By Jenn Watt
Published Jan. 28 2020
Nearly half of snowmobile fatalities in Ontario in the last 10 years occurred on frozen lakes or rivers; 45 per cent involved alcohol or drugs; and 34 per cent were in Central Region which includes the Haliburton Highlands.
Last week the Ontario Provincial Police released their 10-year trend analysis of deaths due to motorized snow vehicle collisions and police are hoping that the results change behaviour patterns and save lives.
“Unfortunately it’s a very grim statistic because you’re talking about 175 deaths [in 10 years] as a result of snowmobiling which is a recreational activity or a sport” said Sgt. Paul Potter co-ordinator of specialized patrol.
Excessive speed and driving too fast for the conditions were two of the top factors in snowmobile deaths police say along with alcohol impairment and losing control of the vehicle.
Potter said that if speed were taken out of the equation “we wouldn’t have nearly the amount of fatalities that we’re currently dealing with.”
Circumstances related to those who died while travelling on frozen lakes or rivers include “intentionally driving onto open water (puddle jumping/water skipping) breaking through the ice and collisions with other snowmobiles and natural landmarks” media materials from the OPP state.
Potter said the OPP has three SAVE teams which stands for snow-vehicle all-terrain vehicle and vessel enforcement in addition to the local detachment’s enforcement program. Police talk to operators about risky behaviour laws and regulations they may not be aware of and reach out to local snowmobile clubs.
“The more we can do to make this sport safer the better it is for everybody” Potter said.
Police are a welcome presence on local trails said John Enright a director of the Haliburton County Snowmobile Association. He said that in his experience people who get into accidents are frequently driving at speeds too fast for the conditions.
“What people have to understand is all our trails have speed limits. They are all posted. The maximum speed on any HCSA trail is 50 km/hr” he said.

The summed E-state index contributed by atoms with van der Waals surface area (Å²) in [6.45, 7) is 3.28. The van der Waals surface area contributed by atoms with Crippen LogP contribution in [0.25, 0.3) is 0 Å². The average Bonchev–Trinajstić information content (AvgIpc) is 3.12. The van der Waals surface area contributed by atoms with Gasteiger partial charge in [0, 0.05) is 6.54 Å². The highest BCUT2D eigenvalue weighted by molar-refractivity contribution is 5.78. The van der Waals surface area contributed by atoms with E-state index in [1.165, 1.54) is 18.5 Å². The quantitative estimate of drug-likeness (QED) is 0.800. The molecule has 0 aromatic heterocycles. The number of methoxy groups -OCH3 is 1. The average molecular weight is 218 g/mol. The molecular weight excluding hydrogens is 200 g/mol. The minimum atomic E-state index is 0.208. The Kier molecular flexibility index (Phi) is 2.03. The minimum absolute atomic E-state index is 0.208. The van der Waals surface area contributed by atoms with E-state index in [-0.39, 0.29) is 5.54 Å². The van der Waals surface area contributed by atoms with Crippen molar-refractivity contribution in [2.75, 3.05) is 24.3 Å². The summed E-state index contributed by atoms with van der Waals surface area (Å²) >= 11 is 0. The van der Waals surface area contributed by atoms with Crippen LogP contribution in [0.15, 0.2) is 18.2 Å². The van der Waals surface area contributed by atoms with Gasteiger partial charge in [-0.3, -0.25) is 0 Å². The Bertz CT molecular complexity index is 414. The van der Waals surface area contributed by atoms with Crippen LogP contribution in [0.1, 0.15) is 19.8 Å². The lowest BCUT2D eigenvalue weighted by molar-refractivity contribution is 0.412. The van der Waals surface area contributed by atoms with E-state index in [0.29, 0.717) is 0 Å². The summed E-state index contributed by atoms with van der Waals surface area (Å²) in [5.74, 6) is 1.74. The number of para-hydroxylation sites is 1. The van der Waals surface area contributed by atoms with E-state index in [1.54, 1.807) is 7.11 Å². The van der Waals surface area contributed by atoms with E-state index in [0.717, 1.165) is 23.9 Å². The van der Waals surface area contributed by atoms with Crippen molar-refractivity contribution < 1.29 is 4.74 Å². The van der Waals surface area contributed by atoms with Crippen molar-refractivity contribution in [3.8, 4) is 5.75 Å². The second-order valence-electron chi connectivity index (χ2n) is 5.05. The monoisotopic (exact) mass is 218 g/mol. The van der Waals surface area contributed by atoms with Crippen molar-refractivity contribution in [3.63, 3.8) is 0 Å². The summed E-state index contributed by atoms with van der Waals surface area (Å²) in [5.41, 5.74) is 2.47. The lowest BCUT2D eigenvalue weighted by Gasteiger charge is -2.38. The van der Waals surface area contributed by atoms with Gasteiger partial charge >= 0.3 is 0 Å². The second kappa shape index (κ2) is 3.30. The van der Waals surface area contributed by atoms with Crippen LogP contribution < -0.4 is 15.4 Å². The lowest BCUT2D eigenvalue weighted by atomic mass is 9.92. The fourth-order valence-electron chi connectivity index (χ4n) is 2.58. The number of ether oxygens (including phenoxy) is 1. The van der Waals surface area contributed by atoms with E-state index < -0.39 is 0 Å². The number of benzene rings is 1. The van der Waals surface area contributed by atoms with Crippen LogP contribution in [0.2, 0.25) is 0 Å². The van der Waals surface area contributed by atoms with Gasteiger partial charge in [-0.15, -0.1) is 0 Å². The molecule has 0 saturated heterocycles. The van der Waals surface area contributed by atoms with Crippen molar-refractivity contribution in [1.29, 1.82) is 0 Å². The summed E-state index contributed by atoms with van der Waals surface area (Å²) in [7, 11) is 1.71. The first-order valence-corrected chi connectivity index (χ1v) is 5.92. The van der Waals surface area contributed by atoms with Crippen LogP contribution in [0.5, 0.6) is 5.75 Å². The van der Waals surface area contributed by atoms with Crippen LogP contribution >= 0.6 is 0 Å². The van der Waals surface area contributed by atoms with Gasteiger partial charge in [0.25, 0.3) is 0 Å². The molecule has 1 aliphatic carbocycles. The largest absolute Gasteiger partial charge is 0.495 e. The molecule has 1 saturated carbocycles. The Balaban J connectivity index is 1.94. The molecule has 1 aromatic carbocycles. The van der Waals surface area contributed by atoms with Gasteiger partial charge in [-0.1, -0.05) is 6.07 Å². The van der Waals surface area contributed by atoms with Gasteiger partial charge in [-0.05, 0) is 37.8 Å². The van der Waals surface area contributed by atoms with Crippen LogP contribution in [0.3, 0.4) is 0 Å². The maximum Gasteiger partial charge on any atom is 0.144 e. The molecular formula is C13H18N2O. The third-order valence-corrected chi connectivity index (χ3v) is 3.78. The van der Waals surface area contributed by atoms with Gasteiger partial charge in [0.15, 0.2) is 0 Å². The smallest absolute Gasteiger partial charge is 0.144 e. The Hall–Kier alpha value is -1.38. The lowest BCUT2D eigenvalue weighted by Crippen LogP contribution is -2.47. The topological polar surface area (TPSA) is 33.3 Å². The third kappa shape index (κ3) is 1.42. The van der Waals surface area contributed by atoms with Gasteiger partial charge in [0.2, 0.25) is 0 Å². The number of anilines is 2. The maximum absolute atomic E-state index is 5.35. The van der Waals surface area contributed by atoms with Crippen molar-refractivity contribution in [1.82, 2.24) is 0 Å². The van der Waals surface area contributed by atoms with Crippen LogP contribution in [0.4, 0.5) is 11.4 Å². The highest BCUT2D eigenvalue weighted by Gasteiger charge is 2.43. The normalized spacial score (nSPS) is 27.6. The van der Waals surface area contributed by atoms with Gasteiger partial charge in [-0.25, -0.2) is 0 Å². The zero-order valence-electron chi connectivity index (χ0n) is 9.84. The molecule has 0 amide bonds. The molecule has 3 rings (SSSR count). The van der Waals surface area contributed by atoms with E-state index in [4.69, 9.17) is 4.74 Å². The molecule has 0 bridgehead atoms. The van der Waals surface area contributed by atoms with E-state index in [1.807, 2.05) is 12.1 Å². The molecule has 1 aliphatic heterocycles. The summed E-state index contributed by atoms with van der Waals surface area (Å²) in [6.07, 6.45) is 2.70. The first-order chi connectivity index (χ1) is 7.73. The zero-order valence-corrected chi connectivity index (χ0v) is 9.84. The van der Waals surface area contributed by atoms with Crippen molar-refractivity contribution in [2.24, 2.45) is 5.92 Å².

HSCA maintains 378 kilometres of trails and 70 kilometres of water crossings which are staked and marked at 100-metre intervals.
“Where people get into trouble is where they go off the trail don’t follow a marked route on a lake [or] travel roads that are not part of the trail system” he said.
Trail conditions and locations can be found at hcsa.ca.
In Haliburton County fire departments are often called if a snowmobile has been in a serious collision. Dysart et al Fire Department fire chief Mike Iles said the number of collisions varies per year. In 2015 for example the department responded to seven snowmobile accidents in 2019 they responded to one.
Most of the snowmobile collisions his department responds to are on trails or on frozen lakes.
In the rare occurrence of water rescues each fire department in the county is a little different in its response which depends on available training equipment and the rules that have been decided upon by municipal councils.
The Dysart et al department has a rescue boat floater suits and ropes available for rescues as well as a snowmobile and a “snowbulance” which carries a patient and paramedic.
Iles said reducing accidents comes down to snowmobilers knowing their surroundings knowing their snowmobile and what it can do and knowing the lakes. “Typically it’s speed and from what I’ve seen … lack of familiarity [with surroundings]” he said.
In Highlands East acting fire chief Chris Baughman said his department responds to about three to four snowmobile collisions a year.
“We do have some that are on the trails. That might entail a breakdown where the person has gotten too cold or an accident” he said. The department has a snowmobile and ATV with tracks and rescue wagons when they need to go out to get someone down a trail.
In his experience he said obeying the speed limit and not drinking and driving would be the two factors most important in reducing the number of accidents.
Potter said he wants to see the number of fatalities in the province decrease.
“Driver behaviour: it needs to be changed and it can be changed” he said. “We’re not identifying issues with the trails. We’re not identifying issues with the equipment or the snowmobiles themselves. It’s the driver’s behaviour. That’s what’s causing this.”